The Constitutional Rubicon of an Assange Prosecution

jim bell jdb10987 at
Tue May 9 15:00:37 PDT 2017

 From: Razer <g2s at>

>With links:

> Elizabeth Goitein co-directs the Brennan Center for Justice’s Liberty
> and National Security Program. Before joining the Brennan Center, Ms.
> Goitein served as counsel to Sen. Russ Feingold and as a trial
> attorney in the Federal Programs Branch of the Civil Division of the
> Department of Justice. 

>From that article:
    "And if they knowingly print information that presents a “clear and present danger” to public safety—the equivalent of incitement, or of yelling “fire” in a crowded theater—they could presumably be prosecuted (although no such prosecution has ever taken place)."    [end of quote]
No, the "clear and present danger" test   , to the extent it had any validity at all,  was overturned in 1969 by Brandenburg v. Ohio.   
"The U.S. Supreme Court reversed Brandenburg's conviction, holding that government cannot constitutionally punish abstract advocacy of force or law violation. The majority opinion was per curiam (issued from the Court as an institution rather than as authored and signed by an individual justice). The earlier draft had originally been prepared by Justice Abe Fortas before he was forced to resign in the midst of an ethics scandal, and would have included a modified version of the clear and present danger test. In finalizing the draft, Justice Brennan eliminated all references to it, substituting instead the "imminent lawless action" language.[10] Justices Black and Douglas concurred separately."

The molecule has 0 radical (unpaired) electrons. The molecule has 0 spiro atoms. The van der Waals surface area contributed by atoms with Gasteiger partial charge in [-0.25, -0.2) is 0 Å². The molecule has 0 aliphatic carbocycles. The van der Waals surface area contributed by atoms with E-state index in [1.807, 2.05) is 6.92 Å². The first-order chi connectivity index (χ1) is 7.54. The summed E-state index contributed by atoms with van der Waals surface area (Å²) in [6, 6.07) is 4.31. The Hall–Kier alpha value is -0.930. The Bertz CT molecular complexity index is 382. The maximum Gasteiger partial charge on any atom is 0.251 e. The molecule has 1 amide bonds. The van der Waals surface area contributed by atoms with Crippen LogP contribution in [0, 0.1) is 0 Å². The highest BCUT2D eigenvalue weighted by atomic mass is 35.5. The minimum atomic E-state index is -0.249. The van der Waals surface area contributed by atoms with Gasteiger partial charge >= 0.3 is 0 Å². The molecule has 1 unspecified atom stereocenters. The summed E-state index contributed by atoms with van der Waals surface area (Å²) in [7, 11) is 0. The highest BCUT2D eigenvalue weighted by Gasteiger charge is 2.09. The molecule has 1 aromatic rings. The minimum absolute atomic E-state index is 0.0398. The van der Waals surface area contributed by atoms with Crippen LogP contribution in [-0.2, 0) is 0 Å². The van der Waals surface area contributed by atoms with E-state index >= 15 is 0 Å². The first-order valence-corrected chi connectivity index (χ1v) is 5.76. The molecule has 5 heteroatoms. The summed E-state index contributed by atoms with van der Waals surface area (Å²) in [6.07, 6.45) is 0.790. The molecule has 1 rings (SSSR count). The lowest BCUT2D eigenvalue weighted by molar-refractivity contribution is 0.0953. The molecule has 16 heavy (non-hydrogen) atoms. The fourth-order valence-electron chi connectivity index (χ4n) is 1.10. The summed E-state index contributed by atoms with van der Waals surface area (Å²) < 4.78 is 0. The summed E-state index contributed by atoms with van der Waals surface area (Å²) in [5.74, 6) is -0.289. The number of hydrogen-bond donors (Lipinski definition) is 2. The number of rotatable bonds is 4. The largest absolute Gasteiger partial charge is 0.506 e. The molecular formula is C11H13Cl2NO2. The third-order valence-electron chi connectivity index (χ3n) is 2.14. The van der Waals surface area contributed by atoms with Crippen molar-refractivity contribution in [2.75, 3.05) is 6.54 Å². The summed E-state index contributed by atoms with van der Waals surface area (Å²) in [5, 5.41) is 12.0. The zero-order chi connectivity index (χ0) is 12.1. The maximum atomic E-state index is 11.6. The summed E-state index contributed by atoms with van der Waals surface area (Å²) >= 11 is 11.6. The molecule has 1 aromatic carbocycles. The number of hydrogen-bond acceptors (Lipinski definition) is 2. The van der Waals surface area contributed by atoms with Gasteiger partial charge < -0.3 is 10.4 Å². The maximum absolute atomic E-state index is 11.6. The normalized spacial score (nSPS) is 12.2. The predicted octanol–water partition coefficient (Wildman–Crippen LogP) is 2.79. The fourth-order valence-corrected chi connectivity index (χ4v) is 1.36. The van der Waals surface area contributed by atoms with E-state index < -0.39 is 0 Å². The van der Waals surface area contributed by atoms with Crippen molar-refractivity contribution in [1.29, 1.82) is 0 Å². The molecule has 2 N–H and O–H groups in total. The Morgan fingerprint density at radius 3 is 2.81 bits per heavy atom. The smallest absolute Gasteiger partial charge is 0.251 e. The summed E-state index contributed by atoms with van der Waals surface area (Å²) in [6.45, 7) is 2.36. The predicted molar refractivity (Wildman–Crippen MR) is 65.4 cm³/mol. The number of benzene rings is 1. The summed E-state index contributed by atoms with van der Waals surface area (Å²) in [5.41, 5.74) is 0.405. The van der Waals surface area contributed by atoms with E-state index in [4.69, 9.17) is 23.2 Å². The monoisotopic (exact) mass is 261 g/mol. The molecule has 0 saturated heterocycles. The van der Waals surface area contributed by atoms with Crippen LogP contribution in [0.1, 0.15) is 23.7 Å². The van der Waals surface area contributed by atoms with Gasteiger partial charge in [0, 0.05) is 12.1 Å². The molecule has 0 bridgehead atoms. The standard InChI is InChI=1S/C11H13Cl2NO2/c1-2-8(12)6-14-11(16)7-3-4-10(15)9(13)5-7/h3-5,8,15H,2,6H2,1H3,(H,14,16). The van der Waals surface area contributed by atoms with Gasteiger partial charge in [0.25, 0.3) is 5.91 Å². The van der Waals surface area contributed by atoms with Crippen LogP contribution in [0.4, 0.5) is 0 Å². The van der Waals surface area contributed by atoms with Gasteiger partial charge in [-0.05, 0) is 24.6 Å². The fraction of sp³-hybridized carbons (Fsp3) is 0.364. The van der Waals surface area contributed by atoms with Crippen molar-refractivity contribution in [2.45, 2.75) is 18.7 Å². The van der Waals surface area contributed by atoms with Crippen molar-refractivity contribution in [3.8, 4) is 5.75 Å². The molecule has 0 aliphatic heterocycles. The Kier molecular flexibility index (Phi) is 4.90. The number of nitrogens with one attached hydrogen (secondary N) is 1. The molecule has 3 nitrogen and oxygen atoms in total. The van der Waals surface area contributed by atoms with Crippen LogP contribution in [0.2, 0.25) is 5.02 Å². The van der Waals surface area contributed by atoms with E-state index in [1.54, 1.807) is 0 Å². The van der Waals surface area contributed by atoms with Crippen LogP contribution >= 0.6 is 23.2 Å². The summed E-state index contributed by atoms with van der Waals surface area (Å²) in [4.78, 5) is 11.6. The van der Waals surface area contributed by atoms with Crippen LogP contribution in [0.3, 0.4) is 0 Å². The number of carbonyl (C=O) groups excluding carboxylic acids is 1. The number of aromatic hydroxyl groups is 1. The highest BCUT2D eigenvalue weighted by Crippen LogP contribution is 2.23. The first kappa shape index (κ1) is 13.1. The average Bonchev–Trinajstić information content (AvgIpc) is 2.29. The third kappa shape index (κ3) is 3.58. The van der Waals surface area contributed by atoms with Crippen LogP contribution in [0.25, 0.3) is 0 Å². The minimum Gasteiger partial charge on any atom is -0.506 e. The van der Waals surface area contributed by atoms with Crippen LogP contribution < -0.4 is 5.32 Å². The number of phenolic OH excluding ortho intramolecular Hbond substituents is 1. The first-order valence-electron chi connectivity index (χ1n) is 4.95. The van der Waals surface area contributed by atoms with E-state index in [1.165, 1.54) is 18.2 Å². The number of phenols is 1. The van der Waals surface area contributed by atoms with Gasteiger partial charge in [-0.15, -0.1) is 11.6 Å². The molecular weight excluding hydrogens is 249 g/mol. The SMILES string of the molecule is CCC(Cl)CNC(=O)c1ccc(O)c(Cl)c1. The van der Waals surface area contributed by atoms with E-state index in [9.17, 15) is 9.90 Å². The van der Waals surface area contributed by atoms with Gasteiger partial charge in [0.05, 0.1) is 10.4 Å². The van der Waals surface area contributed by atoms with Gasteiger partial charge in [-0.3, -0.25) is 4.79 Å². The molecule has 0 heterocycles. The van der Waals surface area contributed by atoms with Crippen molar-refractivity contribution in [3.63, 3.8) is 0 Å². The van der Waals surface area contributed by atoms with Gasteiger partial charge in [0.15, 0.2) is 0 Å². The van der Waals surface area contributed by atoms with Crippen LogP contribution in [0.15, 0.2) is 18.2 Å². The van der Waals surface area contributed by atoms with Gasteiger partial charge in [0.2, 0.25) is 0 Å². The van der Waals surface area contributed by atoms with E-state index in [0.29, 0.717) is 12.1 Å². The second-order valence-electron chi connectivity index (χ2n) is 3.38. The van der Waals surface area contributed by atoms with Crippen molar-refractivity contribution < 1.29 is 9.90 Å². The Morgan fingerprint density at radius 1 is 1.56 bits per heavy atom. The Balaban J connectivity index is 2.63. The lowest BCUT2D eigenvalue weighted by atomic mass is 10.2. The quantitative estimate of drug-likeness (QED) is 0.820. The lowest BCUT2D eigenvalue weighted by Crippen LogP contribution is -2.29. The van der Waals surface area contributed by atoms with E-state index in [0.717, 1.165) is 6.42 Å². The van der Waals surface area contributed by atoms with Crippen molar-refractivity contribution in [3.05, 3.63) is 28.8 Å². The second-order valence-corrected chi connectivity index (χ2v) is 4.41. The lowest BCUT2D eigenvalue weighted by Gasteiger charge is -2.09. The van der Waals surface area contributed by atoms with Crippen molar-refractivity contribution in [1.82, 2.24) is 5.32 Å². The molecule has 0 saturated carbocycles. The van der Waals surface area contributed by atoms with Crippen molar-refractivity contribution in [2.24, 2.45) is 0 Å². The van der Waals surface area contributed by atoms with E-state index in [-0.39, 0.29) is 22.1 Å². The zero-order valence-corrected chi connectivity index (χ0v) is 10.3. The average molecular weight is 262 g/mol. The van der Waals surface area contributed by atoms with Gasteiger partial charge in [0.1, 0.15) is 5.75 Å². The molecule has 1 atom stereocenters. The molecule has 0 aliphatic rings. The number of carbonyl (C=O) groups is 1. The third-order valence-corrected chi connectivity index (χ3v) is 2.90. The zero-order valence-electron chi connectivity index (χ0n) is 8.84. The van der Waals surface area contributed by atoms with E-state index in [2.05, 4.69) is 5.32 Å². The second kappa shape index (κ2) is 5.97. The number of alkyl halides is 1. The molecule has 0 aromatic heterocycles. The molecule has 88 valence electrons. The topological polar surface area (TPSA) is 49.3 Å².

As stated in the
   "Antiwar protests during World War I gave rise to several important free speech cases related to sedition and inciting violence. In the 1919 case Schenck v. United States, the Supreme Court held that an antiwar activist did not have a First Amendment right to advocate draft resistance.[3][4] In his majority opinion, Justice Holmes introduced the clear and present danger test, which would become an important concept in First Amendment law; but the Schenck decision did not formally adopt the test.[3] Holmes later wrote that he intended the clear and present danger test to refine, not replace, the bad tendency test.[5][6] Although sometimes mentioned in subsequent rulings, the clear and present danger test was never endorsed by the Supreme Court as a test to be used by lower courts when evaluating the constitutionality of legislation that regulated speech.
              Jim Bell
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